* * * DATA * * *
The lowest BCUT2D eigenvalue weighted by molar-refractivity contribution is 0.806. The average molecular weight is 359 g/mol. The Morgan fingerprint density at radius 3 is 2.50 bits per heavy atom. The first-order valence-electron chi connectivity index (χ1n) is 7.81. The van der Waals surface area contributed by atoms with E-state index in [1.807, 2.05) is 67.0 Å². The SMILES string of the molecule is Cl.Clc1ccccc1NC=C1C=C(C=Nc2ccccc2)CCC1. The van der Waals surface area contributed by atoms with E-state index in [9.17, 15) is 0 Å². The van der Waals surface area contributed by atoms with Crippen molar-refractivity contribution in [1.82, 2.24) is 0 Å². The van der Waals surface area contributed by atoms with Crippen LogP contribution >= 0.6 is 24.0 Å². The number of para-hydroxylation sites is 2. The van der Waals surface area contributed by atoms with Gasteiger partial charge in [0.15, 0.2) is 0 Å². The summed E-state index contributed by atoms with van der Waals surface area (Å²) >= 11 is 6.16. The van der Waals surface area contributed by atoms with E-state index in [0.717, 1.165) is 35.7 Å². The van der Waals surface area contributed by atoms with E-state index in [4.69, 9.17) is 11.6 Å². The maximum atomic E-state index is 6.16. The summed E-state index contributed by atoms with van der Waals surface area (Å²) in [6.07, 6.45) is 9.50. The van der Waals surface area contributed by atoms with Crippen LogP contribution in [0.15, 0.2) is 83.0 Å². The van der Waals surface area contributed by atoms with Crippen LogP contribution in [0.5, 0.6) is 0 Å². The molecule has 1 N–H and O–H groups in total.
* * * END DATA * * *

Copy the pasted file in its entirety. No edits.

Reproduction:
The lowest BCUT2D eigenvalue weighted by molar-refractivity contribution is 0.806. The average molecular weight is 359 g/mol. The Morgan fingerprint density at radius 3 is 2.50 bits per heavy atom. The first-order valence-electron chi connectivity index (χ1n) is 7.81. The van der Waals surface area contributed by atoms with E-state index in [1.807, 2.05) is 67.0 Å². The SMILES string of the molecule is Cl.Clc1ccccc1NC=C1C=C(C=Nc2ccccc2)CCC1. The van der Waals surface area contributed by atoms with E-state index in [9.17, 15) is 0 Å². The van der Waals surface area contributed by atoms with Crippen molar-refractivity contribution in [1.82, 2.24) is 0 Å². The van der Waals surface area contributed by atoms with Crippen LogP contribution >= 0.6 is 24.0 Å². The number of para-hydroxylation sites is 2. The van der Waals surface area contributed by atoms with Gasteiger partial charge in [0.15, 0.2) is 0 Å². The summed E-state index contributed by atoms with van der Waals surface area (Å²) >= 11 is 6.16. The van der Waals surface area contributed by atoms with E-state index in [0.717, 1.165) is 35.7 Å². The van der Waals surface area contributed by atoms with E-state index in [4.69, 9.17) is 11.6 Å². The maximum atomic E-state index is 6.16. The summed E-state index contributed by atoms with van der Waals surface area (Å²) in [6.07, 6.45) is 9.50. The van der Waals surface area contributed by atoms with Crippen LogP contribution in [0.15, 0.2) is 83.0 Å². The van der Waals surface area contributed by atoms with Crippen LogP contribution in [0.5, 0.6) is 0 Å². The molecule has 1 N–H and O–H groups in total.